was essentially geared towards ensuring acceptable habitability,
ability to float and move. The second phase was geared towards
ability to fight.
One unique aspect of the refit programme
is that very many local engineers and contractors have been
involved. These include some of the technical staff of the
erstwhile Nigerian National Shipping Line, retired personnel
of the NN and indeed a few others from the maritime industry.
The ships’ staff are also involved.
Spare parts were being sourced both locally and abroad, sometimes
with recourse to the equipment manufacturers. With all sense
of modesty, one can confidently acknowledge some level of success
in the refit programme. Of course, it was the refit effort that
supported NNS ARADU’s expedition to UK and back, without
major problems. The effort has also witnessed successes in a
few operational exercises recently conducted.
Another unique aspect of the programme,
which will become clear in future, is that by using a pool
of local entrepreneurs, NN is indirectly building up local
capacities for the nation’s
industrialisation effort. Apart from that, many of the parts
which would have been sourced abroad, if the ships are refitted
in Europe are being sourced locally. This can only translate
to huge savings for the FGN. There is a truism that no nation
acquires technology on a platter of gold. There must be a deliberate
effort to acquire technology. That effort, I believe is what
the NN has been putting into her ships’ refit programme.
Certainly, there are problems along the line, these problems
are gradually becoming challenges and would remain so in future.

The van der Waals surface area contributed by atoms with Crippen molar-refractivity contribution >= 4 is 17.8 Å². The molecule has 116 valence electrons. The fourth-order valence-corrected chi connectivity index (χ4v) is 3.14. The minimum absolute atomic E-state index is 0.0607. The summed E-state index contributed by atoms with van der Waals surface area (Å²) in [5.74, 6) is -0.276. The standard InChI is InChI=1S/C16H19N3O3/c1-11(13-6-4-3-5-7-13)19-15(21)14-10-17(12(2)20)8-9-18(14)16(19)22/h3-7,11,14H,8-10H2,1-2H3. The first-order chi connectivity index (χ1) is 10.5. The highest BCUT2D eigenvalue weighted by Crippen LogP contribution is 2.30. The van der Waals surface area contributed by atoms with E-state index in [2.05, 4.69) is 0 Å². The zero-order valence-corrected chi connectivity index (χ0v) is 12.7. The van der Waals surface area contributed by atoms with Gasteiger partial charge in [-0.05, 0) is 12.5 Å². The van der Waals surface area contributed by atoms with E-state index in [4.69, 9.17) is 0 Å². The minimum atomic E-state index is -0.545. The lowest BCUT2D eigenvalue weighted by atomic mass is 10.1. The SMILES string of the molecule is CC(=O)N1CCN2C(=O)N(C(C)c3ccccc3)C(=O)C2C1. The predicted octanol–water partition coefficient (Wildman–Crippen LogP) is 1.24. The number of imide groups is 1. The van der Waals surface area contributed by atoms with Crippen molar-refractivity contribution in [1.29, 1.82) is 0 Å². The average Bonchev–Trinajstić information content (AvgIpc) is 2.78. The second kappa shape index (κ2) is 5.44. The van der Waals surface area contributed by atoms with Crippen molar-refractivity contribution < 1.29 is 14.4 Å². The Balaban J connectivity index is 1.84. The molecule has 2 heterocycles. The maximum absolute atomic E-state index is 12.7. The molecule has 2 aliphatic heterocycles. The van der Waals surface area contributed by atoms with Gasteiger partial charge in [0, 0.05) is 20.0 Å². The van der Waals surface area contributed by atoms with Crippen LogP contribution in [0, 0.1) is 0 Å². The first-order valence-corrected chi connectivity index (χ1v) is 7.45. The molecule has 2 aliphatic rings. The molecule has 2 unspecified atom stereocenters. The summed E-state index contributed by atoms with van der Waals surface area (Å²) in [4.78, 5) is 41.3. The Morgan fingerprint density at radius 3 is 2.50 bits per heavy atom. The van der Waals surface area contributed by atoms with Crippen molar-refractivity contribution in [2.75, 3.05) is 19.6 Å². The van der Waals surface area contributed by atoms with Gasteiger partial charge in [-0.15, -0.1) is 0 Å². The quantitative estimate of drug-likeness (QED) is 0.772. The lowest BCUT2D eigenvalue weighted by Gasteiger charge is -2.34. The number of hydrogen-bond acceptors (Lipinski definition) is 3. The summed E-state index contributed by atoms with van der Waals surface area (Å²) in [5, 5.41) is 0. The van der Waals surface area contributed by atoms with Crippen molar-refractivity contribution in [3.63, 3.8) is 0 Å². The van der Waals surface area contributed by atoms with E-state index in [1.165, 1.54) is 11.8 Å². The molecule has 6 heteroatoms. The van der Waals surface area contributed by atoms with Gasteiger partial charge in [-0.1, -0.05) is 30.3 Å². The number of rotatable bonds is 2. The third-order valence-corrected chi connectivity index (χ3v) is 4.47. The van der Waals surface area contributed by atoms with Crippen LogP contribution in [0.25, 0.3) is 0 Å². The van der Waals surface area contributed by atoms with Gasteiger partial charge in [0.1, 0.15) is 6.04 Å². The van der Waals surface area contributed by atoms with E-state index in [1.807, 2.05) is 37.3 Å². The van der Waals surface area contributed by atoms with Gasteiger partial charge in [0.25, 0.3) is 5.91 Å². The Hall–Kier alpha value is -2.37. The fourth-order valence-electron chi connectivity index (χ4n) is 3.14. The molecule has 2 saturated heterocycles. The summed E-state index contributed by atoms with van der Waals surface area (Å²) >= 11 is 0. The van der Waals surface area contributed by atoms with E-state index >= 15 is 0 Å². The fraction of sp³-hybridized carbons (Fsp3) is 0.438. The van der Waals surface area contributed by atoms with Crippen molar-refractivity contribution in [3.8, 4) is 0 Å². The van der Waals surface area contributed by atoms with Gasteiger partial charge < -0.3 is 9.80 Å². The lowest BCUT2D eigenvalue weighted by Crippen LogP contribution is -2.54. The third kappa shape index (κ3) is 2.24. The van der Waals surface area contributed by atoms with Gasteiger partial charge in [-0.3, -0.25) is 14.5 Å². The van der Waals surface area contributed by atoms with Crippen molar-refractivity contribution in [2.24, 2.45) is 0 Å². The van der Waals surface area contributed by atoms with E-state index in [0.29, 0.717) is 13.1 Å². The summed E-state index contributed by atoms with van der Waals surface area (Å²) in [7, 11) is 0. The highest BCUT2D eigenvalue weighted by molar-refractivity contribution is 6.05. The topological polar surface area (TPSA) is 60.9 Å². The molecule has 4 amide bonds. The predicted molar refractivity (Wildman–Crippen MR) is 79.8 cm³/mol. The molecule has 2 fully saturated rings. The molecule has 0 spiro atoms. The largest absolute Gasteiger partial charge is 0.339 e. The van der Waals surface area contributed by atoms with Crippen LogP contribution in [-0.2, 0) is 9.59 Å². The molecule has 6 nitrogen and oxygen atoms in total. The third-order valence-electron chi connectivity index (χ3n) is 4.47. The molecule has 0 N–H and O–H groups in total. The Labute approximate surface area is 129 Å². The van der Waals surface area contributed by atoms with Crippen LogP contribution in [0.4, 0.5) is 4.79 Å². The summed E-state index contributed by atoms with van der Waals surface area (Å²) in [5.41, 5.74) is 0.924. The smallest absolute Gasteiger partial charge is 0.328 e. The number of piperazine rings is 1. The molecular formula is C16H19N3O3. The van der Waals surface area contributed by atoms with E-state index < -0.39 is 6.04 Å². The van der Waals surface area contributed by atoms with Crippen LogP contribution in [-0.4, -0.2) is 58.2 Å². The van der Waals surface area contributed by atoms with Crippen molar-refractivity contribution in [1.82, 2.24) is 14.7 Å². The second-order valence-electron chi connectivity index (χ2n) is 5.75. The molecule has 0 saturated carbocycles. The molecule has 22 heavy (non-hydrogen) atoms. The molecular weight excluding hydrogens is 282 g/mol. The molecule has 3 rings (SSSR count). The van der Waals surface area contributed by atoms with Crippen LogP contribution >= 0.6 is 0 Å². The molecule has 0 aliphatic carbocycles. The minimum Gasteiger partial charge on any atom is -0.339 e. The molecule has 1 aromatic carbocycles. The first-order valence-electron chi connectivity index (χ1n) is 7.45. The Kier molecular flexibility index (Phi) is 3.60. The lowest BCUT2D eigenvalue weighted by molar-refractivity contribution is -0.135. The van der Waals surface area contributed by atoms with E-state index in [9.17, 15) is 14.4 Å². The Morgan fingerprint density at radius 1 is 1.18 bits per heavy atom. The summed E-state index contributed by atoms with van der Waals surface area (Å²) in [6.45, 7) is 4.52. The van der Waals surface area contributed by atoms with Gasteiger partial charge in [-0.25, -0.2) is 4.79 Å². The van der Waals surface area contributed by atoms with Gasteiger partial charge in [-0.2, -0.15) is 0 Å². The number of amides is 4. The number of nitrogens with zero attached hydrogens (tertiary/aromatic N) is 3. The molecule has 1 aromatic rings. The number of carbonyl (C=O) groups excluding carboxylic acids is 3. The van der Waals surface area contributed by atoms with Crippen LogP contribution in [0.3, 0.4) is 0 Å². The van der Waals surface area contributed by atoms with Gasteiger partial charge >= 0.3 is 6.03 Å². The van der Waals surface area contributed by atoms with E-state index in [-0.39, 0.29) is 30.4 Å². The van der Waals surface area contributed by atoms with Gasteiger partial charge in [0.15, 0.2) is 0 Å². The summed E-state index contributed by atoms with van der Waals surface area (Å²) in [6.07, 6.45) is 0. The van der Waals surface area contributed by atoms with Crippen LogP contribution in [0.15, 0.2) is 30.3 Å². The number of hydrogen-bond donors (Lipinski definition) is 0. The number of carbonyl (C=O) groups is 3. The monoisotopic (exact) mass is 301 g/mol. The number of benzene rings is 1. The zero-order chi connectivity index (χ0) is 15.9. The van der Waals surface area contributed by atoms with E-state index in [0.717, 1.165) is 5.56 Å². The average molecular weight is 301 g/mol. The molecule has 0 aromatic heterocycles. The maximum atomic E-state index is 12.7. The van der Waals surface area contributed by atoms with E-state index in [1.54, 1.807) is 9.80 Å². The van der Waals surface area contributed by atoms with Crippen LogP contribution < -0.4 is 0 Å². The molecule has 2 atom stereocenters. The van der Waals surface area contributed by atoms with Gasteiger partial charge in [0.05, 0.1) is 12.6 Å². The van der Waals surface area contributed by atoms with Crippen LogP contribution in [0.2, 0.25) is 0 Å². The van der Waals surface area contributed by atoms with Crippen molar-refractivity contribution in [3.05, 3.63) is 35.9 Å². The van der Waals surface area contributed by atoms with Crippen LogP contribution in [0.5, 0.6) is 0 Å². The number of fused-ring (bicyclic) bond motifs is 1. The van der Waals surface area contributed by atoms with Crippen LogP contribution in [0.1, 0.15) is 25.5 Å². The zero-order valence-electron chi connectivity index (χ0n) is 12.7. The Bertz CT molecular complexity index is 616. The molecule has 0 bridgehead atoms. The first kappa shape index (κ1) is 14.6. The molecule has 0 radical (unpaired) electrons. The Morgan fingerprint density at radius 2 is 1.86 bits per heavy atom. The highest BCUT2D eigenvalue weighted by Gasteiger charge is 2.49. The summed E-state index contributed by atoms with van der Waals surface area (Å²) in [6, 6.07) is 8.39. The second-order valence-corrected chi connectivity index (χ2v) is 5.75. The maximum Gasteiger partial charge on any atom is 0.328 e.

Some of the challenges associated with local refit of NN ships
are not farfetched. Firstly, it has become clear that, in all
the refit efforts, there were no sufficient expertise to conceptualise
the planning stage of the programme. The end result is that proper
premises were not established for the repair of equipment as
there was no functional ship maintenance and operating cycle
(SMOC)for the ships. Besides, too many ships were involved at
the initial stage of the refit programme. No wonder, some of
the contractors had more jobs than they could handle. This inevitably
led to the abandonment or at best shoddy completion of some of
It has also become clear, that, at the planning stage of the
last refit programme (or ongoing refit programme), there was
no sufficient expertise and time to properly screen contractors
before being given contracts. Again, some of the contractors
got jobs which they had no capacity to handle. The result of
this is that projects were held on for much longer than expected.
Allied to this, is the problem of spare parts. There was no well
established supply chain for spare parts, thereby resulting in
machineries and engines being dismantled but could not be coupled
back in time. In this regard, NNO 11/05 on local refit would
go a long way in alleviating some of the problems, if religiously
Budgetary problem is another factor that
stands out as a major challenge to the local refit effort.
It is only through proper budgetary provision that timely supply